The Queensland Alliance for Environmental Health Sciences was officially launched by Ms Dianne Farmer MP, State Member for Bulimba, Deputy Speaker Queensland Parliament, on 11 April 2017 at the historic UQ Customs House building in the Brisbane CBD.

The launch event was attended and addressed, also, by senior members of Queensland Health and The University of Queensland:

  • Dr Jeannette Young PSM, Queensland Chief Health Officer;
  • Professor Aidan Byrne, Provost and Senior Vice-President, UQ; and
  • Professor Bruce Abernethy, Executive Dean, Faculty of Health and Behavioural Sciences, UQ.

The Director of the National Institute of Environmental Health Sciences and the National Toxicology Program in the United States, Dr Linda S. Birnbaum, delivered an address by pre-recorded video.

The inaugural Director of the Queensland Alliance for Environmental Health Sciences, Professor Kevin Thomas, made the following remarks during his address:

“I am truly honoured to be standing here in front of you this morning as the new director of the Queensland Alliance for Environmental Health Sciences. I am proud to represent an alliance of highly motivated and skilled researchers that through performing top class inter-disciplinary research will help create a healthier Queensland.

"I stand here as Director of one of the University of Queensland´s newest research centres, however at the same time QAEHS is an evolution of the National Research Centre for Environmental Toxicology (Entox), which was one of the University´s longest running centres having originally started in the 1990s.

"I am passionate about the potential impact that QAEHS can have on understanding the impact that our environment can have on human health. My entire career has been motivated by a book that I read growing up in Wales in the 1970´s and 80´s. Silent Spring by Rachel Carson had a profound influence on my studies and subsequent career. It is interesting that over 50 years ago, she wrote:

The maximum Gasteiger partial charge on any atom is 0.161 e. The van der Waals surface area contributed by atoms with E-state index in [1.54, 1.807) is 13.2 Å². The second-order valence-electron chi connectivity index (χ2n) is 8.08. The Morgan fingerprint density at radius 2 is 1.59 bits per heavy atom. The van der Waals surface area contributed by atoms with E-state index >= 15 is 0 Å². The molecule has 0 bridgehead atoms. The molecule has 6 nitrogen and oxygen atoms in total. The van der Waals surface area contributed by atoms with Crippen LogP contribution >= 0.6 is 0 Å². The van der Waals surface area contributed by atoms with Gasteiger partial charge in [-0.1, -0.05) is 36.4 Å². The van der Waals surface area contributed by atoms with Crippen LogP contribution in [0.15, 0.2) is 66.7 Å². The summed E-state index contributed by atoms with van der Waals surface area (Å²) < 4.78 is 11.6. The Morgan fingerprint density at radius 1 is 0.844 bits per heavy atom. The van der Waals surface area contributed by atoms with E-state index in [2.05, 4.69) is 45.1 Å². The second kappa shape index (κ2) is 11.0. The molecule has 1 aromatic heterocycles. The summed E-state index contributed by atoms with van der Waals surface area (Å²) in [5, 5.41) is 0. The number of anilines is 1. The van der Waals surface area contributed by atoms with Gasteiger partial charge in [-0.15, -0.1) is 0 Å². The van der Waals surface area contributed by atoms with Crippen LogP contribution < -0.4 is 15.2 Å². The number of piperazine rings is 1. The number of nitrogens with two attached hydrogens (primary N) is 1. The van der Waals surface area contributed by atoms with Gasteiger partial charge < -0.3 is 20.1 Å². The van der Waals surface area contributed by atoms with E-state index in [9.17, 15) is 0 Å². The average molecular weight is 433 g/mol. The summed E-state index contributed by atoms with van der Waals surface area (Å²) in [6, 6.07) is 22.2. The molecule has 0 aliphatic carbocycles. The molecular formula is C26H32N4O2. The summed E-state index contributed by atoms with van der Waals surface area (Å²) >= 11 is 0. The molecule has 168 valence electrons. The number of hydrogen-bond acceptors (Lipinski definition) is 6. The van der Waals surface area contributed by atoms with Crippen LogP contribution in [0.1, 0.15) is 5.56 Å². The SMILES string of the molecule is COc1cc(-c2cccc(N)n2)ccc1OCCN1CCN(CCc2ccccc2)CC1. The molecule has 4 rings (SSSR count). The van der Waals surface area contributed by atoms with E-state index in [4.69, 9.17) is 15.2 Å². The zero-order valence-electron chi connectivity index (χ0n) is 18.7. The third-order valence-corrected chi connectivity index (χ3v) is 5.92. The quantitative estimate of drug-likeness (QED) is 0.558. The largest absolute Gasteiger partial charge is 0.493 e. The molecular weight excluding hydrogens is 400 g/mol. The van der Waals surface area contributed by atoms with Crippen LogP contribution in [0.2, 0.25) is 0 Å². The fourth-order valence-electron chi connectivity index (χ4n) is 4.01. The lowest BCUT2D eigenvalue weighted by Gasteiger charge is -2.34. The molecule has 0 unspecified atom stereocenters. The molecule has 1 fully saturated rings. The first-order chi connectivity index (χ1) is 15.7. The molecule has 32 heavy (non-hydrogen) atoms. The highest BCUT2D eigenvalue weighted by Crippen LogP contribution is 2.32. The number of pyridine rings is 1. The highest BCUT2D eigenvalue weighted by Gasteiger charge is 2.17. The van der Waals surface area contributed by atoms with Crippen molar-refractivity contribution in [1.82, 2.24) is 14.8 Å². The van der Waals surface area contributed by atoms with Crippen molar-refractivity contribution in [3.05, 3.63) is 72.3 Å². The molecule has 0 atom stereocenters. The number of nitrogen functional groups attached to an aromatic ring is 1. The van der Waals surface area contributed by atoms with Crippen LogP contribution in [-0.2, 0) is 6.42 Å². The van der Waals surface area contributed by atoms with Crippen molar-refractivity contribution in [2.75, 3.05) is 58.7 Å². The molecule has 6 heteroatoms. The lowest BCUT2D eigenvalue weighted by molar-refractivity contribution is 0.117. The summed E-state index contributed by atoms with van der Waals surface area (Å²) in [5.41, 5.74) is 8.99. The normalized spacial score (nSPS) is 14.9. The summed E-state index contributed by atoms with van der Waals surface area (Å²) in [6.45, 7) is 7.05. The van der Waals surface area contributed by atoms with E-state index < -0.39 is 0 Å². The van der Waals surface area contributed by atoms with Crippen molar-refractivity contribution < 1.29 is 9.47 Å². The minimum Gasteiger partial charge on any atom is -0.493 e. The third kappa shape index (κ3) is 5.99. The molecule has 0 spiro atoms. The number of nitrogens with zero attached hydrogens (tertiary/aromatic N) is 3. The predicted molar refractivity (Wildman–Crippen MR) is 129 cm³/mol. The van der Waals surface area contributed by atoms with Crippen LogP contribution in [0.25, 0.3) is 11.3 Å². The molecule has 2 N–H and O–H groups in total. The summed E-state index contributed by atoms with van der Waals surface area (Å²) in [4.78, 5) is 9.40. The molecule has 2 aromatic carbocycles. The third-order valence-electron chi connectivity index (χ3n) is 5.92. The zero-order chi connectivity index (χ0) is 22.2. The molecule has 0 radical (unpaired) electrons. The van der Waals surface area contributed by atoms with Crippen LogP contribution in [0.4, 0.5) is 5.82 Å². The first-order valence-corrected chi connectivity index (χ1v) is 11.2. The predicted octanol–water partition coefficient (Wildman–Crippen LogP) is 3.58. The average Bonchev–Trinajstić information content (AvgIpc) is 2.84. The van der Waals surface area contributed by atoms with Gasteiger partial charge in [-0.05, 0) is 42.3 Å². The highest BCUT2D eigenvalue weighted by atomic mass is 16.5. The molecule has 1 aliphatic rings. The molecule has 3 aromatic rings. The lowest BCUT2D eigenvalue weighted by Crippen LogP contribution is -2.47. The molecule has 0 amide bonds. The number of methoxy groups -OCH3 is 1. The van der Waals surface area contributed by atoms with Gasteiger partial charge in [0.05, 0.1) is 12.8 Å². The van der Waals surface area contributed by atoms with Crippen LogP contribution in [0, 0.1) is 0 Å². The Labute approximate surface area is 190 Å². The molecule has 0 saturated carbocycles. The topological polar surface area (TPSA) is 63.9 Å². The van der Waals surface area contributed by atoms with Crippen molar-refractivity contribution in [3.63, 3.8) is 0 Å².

“A Who's Who of pesticides is therefore of concern to us all. If we are going to live so intimately with these chemicals eating and drinking them, taking them into the very marrow of our bones - we had better know something about their nature and their power.”

"We have come some way to better understanding the effects that chemicals can have on us as humans and the wildlife that we share our environment. I think too that we better understand the enormity of the challenge we face. In everyday life we are exposed to thousands of chemicals, each and every one of us. This is augmented by whole host of other pathogens whether it be in the natural or built environment. The QAEHS recognises that the only way to tackle this complexity is through collaborative interdisciplinary research. To facilitate this the centre has seven themes; each led by an expert in their field.

“For a centre such as QAEHS to develop and thrive we need to work together and develop partnerships and collaborations across different sectors. We in fact already have a well-established and broad network of collaborators and funding bodies that help us deliver a broad portfolio of top class research that brings enormous added value to the investment made by Queensland Health and UQ.

"I'd like to take this opportunity to thank both QH and UQ for having the vision to support this exciting venture and the QAEHS staff for making me feel so welcome in these first months. I very much appreciate the level of motivation and engagement from all concerned and I look forward in working with you all in developing QAEHS into a world class research centre that contributes towards making a healthier Queensland. Thank you!”

 

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